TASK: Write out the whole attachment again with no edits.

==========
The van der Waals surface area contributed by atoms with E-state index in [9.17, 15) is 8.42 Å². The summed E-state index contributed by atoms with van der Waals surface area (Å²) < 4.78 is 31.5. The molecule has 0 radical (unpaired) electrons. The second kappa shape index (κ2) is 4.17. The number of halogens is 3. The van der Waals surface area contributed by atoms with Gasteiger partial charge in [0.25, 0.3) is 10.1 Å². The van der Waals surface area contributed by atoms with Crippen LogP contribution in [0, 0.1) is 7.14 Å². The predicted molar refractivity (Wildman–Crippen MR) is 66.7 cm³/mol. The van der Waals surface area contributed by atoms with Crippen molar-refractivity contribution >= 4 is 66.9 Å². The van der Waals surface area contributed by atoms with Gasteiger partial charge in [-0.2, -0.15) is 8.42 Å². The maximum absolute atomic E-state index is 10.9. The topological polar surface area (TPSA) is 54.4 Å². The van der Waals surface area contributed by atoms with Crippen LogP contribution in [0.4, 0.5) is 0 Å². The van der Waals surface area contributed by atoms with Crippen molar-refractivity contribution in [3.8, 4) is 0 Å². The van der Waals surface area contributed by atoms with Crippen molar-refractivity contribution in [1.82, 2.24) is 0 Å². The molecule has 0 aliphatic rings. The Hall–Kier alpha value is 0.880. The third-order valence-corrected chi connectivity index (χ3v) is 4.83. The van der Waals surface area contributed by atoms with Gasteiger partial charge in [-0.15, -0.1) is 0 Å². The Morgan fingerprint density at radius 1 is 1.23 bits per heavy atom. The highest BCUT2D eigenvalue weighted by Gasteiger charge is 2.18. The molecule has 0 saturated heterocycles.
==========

The van der Waals surface area contributed by atoms with E-state index in [9.17, 15) is 8.42 Å². The summed E-state index contributed by atoms with van der Waals surface area (Å²) < 4.78 is 31.5. The molecule has 0 radical (unpaired) electrons. The second kappa shape index (κ2) is 4.17. The number of halogens is 3. The van der Waals surface area contributed by atoms with Gasteiger partial charge in [0.25, 0.3) is 10.1 Å². The van der Waals surface area contributed by atoms with Crippen LogP contribution in [0, 0.1) is 7.14 Å². The predicted molar refractivity (Wildman–Crippen MR) is 66.7 cm³/mol. The van der Waals surface area contributed by atoms with Crippen molar-refractivity contribution >= 4 is 66.9 Å². The van der Waals surface area contributed by atoms with Gasteiger partial charge in [-0.2, -0.15) is 8.42 Å². The maximum absolute atomic E-state index is 10.9. The topological polar surface area (TPSA) is 54.4 Å². The van der Waals surface area contributed by atoms with Crippen LogP contribution in [0.4, 0.5) is 0 Å². The van der Waals surface area contributed by atoms with Crippen molar-refractivity contribution in [3.8, 4) is 0 Å². The van der Waals surface area contributed by atoms with Crippen molar-refractivity contribution in [1.82, 2.24) is 0 Å². The molecule has 0 aliphatic rings. The Hall–Kier alpha value is 0.880. The third-order valence-corrected chi connectivity index (χ3v) is 4.83. The van der Waals surface area contributed by atoms with Gasteiger partial charge in [-0.15, -0.1) is 0 Å². The Morgan fingerprint density at radius 1 is 1.23 bits per heavy atom. The highest BCUT2D eigenvalue weighted by Gasteiger charge is 2.18. The molecule has 0 saturated heterocycles.